What's With These MoveOn People?
In the wake of U.S. Sen. Joe Lieberman's stunning defeat in Connecticut yesterday at the hands of anti-war candidate Ned Lamont, we're going to be reading a lot more about the liberal activist group, MoveOn.org.
Founded during the Clinton impeachment proceedings under the slogan "censure and move on," the group has since snowballed into one of the most influential, well-organized and technologically-saavy Democratic front groups out there.
Not to mention one of the most liberal.
And while MoveOn has encountered mostly mixed results in the political campaigns in which it has been involved, Lamont's 52-48 defeat of Lieberman yesterday was nonetheless a big victory in its highest-profile race to date.
Just as MoveOn turned the Lieberman race into a referendum on his support of the War in Iraq, the media turned the race into a referendum on MoveOn itself.
For his part, Lieberman, the 2000 Democratic Vice Presidential nominee, isn't finished. He's collected enough signatures to be on the November ballot and announced last night that he will run as an independent against Lamont and a Republican challenger in the general election.
So what's MoveOn's strength level in South Carolina?
Well, the group's 2004 Presidential candidate, Howard Dean, scored a lackluster fifth-place finish in the Democratic Presidential Primary here two years ago (with 5% of the vote), and the group has not seriously engaged in any big ticket Palmetto State campaigns.
In fact, most S.C. Democrats would probably view a MoveOn endorsement with about as much enthusiasm as an Osama Bin Laden endorsement.
But depending how the group manages its latest high-profile success, that could change. Polls show most South Carolinians - like most Americans - turning increasingly sour on the War in Iraq, which along with the scandals surrounding disgraced lobbyist Jack Abramoff is MoveOn's bread-and-butter.
Personally, we're hoping today is the high-water mark of the MoveOn success story, but it's clearly time for those of us who care about conservative ideas to start paying them some mind - even in the reddest of red states.
CHARLESTON CITY PAPER: THE SCARBOROUGH AFFAIR
It used to be that the romantic liaisons of politicians were off limits to the press. Hell, John F. Kennedy slept with everything that moved right under his wife's nose and nobody made a peep about it publicly.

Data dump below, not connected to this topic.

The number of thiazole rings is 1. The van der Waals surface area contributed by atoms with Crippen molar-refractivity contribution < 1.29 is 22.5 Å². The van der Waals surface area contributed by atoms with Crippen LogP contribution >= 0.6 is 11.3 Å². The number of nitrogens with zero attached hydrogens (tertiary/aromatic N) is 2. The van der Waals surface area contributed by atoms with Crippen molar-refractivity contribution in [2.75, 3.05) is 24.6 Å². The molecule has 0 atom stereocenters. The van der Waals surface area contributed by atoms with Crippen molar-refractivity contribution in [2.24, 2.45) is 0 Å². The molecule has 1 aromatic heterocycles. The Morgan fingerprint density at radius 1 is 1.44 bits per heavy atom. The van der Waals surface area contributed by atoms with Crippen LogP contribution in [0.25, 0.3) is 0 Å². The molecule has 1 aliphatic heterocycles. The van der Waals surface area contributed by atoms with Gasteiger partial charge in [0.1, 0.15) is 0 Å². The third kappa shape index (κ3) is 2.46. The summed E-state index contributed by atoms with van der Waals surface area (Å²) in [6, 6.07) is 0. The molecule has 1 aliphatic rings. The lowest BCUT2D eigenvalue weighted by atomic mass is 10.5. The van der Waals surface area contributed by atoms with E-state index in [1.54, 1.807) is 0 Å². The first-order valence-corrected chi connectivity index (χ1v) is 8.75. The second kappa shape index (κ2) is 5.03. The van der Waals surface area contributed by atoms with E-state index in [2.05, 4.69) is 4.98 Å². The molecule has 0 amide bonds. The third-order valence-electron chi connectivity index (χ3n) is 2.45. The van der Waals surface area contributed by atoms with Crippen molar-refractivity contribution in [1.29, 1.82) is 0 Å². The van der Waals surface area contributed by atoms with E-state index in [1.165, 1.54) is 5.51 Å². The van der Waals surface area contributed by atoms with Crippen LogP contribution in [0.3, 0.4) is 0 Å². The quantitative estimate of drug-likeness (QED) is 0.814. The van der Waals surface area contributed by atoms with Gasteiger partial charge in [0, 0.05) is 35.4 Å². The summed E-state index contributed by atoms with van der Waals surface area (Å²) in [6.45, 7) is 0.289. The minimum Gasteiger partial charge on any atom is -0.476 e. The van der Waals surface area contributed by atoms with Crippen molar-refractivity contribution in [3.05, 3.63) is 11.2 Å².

This "hands off" approach is particularly true among the South Carolina press corps, which rarely writes about such indiscretions no matter how flagrant the affair may be.
That's why it was somewhat surprising to pick up this morning's copy of the Charleston City Paper and find this article outlining an alleged affair between Charleston Rep. Wallace Scarborough and Rep. Catherine Ceips.
Scarborough, who was already under fire (pardon the pun) after an incident earlier this year in which he fired a gun near two SCE&G employees working in the backyard of his parents' Charleston-area home, just isn't having a good summer. It's one thing to have your alleged affair generally acknowledged by everyone inside the Columbia beltway, it's something else to see it bandied about in the public eye.
For the most part, we like Scarborough here at FITS.
In fact, when he called us one day to object to a particular comment on our blog, we listened, saw his logic, concluded he was correct and pulled the objectionable comment.
Ceips, on the other hand, is pretty much worthless in our book. She's not particularly bright, over-reactionary in her approach to issues and tends to be a bit of a crybaby when she doesn't get her way.
How the story of this alleged affair will impact both Ceips and Scarborough's political fortunes remains to be seen, but count on FITS to keep you up to speed with the very latest developments ...